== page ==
- More broadly, cellphones and computers have transformed life. They let people escape their cubicles and work anywhere. They shrink distances and handle countless mundane tasks, freeing up time for more exciting pursuits.
- For better or worse, the consumption of media, as varied as e-mail and TV, has exploded. In 2008, people consumed three times as much information each day as they did in 1960. And they are constantly shifting their attention. Computer users at work change windows or check e-mail or other programs nearly 37 times an hour, new research shows.
- The nonstop interactivity is one of the most significant shifts ever in the human environment, said Adam Gazzaley, a neuroscientist at the University of California, San Francisco.
- The lower-brain functions alert humans to danger, like a nearby lion, overriding goals like building a hut. In the modern world, the chime of incoming e-mail can override the goal of writing a business plan or playing catch with the children.
- A study at the University of California, Irvine, found that people interrupted by e-mail reported significantly increased stress compared with those left to focus. Stress hormones have been shown to reduce short-term memory, said Gary Small, a psychiatrist at the University of California, Los Angeles.
- Preliminary research shows some people can more easily juggle multiple information streams. These “supertaskers” represent less than 3 percent of the population, according to scientists at the University of Utah.
- Mr. Nass at Stanford thinks the ultimate risk of heavy technology use is that it diminishes empathy by limiting how much people engage with one another, even in the same room.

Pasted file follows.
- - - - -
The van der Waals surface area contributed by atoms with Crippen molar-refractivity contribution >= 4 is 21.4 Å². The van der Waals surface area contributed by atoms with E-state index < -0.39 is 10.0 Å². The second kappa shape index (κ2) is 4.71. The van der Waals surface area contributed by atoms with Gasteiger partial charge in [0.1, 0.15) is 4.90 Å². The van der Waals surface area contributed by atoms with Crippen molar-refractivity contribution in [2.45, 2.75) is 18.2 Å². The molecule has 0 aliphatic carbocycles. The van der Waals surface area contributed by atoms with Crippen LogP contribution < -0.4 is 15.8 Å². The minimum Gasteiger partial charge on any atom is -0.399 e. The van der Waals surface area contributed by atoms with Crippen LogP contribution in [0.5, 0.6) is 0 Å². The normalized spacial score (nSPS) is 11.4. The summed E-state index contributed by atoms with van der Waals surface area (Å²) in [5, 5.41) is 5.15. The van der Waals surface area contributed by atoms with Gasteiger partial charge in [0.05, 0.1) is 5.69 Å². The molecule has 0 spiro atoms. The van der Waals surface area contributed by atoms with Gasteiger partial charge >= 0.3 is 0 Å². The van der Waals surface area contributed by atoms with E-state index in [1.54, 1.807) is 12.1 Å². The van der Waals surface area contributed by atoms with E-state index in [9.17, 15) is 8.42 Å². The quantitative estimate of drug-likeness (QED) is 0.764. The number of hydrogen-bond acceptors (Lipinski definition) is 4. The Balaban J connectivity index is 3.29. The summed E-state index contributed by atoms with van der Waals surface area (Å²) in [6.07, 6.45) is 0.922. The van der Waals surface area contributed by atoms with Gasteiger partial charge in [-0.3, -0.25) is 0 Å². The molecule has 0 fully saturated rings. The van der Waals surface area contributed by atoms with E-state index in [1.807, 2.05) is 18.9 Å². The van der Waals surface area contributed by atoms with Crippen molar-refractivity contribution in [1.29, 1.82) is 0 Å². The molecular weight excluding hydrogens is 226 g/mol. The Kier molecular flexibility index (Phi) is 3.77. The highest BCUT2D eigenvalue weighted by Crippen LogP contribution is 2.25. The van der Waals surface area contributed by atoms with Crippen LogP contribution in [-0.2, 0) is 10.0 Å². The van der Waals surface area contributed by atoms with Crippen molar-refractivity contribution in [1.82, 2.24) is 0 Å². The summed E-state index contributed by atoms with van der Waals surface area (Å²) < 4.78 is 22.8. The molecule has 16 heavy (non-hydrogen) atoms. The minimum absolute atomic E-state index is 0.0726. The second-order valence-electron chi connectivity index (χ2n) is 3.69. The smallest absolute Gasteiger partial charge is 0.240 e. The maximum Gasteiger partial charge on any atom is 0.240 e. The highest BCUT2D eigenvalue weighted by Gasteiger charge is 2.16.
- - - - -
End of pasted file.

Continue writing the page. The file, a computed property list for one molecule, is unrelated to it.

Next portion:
More Americans Sense a Downside to an Always Plugged-In Existence
NATIONWIDE POLL RESULTS – Conducted May 6-9, using both land-line phones and cellphones. Interviews were conducted with 855 adults, of whom 726 said they used a personal computer or had a smartphone. The poll has a margin of sampling error of plus or minus 3 percentage points for all adults and 4 percentage points for computer and smartphone users.
- While most Americans say devices like smartphones, cellphones and personal computers have made their lives better and their jobs easier, some say they have been intrusive, increased their levels of stress and made it difficult to concentrate, according to a New York Times/CBS News poll.
- Younger people are particularly affected: almost 30 percent of those under 45 said the use of these devices made it harder to focus, while less than 10 percent of older users agreed.
- People seem to find it hard to shut down after work. Almost 40 percent check work e-mail after hours or on vacation.
- Some people can’t imagine living without their computers. About a third of those polled said they couldn’t, while 65 percent said they either probably or definitely could get along without their PCs. The people who are most computer-dependent tend to be better educated and more affluent.
- While most said the use of devices had no effect on the amount of time they spent with their family, a few were concerned. One in seven married respondents said the use of these devices was causing them to see less of their spouses. And 1 in 10 said they spent less time with their children under 18.
Source: The New York Times